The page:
I’ve just posted the first section and it’s a doozy. Read that first if you haven’t already, and let’s get discussing. In these commentaries I’ll showcase aspects of the piece I’m proud of, or describe part of the writing process, or comment on areas I want to improve. I might rewrite these beginning sections entirely eventually. That’s just the way it goes!
The first pages are important. They set the tone for the whole piece and color the reader’s expectations for the rest of the book. To that end, the title of the section is made to grip the reader: Dan is Immolated in a Furnace. Who is Dan? Why is he being immolated in a furnace? The book is made to engage via curiosity. It is to be explored. The first section heading sets the stage for a dreamlike mystery.
In the first sentences Virgil Blue looks over an ocean and two small islands from his monastery on a larger island. Then he descends like a mist. Images of nature, especially mountains and clouds, will be repeated over and over again in different contexts throughout the book; we must start them early.
The characters discuss a cosmic journey with a matter-of-fact style which not only reinforces that surreal atmosphere but also presents the reader with new names and concepts at a reasonable pace. There is not too much to absorb in one section, and it outlines our character’s goals and concerns.
I debated including the reference to Hitchhiker’s Guide to the Galaxy; I hope it conveys the “strap in for the ride” attitude I’m going for, where anything can happen, but I’m worried that it’s a bit on-the-nose. Maybe it won’t be in the final draft. When I read this at Seance, my campus writing club, a friend said they wanted to bring up HGttG when I had finished reading, but I had preempted him by mentioning it in the piece itself. I hope it got a laugh out of you, because I sure giggled when I wrote it. That’s generally a good sign.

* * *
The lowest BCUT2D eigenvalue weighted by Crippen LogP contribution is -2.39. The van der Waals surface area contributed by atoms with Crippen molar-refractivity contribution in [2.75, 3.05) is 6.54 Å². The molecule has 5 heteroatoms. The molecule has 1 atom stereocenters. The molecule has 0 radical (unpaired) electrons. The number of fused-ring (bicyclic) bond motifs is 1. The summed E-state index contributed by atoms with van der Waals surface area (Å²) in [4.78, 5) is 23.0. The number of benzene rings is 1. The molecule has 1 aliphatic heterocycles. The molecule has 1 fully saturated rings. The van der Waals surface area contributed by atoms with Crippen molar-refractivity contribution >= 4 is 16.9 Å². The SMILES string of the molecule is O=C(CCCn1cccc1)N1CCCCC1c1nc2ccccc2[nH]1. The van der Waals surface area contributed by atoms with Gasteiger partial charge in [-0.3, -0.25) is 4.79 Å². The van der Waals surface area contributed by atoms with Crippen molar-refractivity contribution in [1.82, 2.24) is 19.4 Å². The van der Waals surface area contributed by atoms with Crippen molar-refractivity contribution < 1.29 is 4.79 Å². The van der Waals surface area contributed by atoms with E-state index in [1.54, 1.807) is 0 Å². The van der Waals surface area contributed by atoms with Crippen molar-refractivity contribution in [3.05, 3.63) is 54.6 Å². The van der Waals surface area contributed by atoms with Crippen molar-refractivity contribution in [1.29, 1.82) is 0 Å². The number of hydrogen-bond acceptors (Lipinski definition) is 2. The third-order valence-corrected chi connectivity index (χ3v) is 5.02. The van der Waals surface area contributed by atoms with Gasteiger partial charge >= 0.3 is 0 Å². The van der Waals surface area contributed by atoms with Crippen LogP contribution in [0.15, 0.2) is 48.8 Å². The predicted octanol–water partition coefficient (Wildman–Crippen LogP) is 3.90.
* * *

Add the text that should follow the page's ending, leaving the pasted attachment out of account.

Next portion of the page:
During exploratory writing the deity these monks apparently worship was named “Mala.” Changing the name to “the Mountain” reduces the complexity of the system I’m teaching to the reader. It also hammers in the images I’m going to bring back again and again in stranger and stranger contexts.
I’m quite proud of how the ending comes as a shock even though it’s spoiled by the title of the section. We know Dan is to be immolated in that furnace, but the speed with which it occurs and the lack of reactions from the characters can come as a sucker-punch. When I read this to Seance there was panicked laughing, which I thought was the perfect reaction. My favorite line is Virgil Blue’s “I have never been good at saying goodbye.” To know Dan is to be burned alive with little more fanfare makes me think “wait, really?” each time I read it. It seals the deal on the dream-like atmosphere—couldn’t this be the end of a nightmare?
I’ve rewritten the first sections to paint a better picture of the monastery. It is a setting we revisit before the end of the book, so I want to make sure readers remember it when they see it and differentiate it from the other monasteries I might show them. In a story involving time-travel and philosophical concerns readers need landmarks by which they may orient themselves spatially. I’ve put the monastery on the largest of three islands; when readers see islands again, they’ll be on the lookout.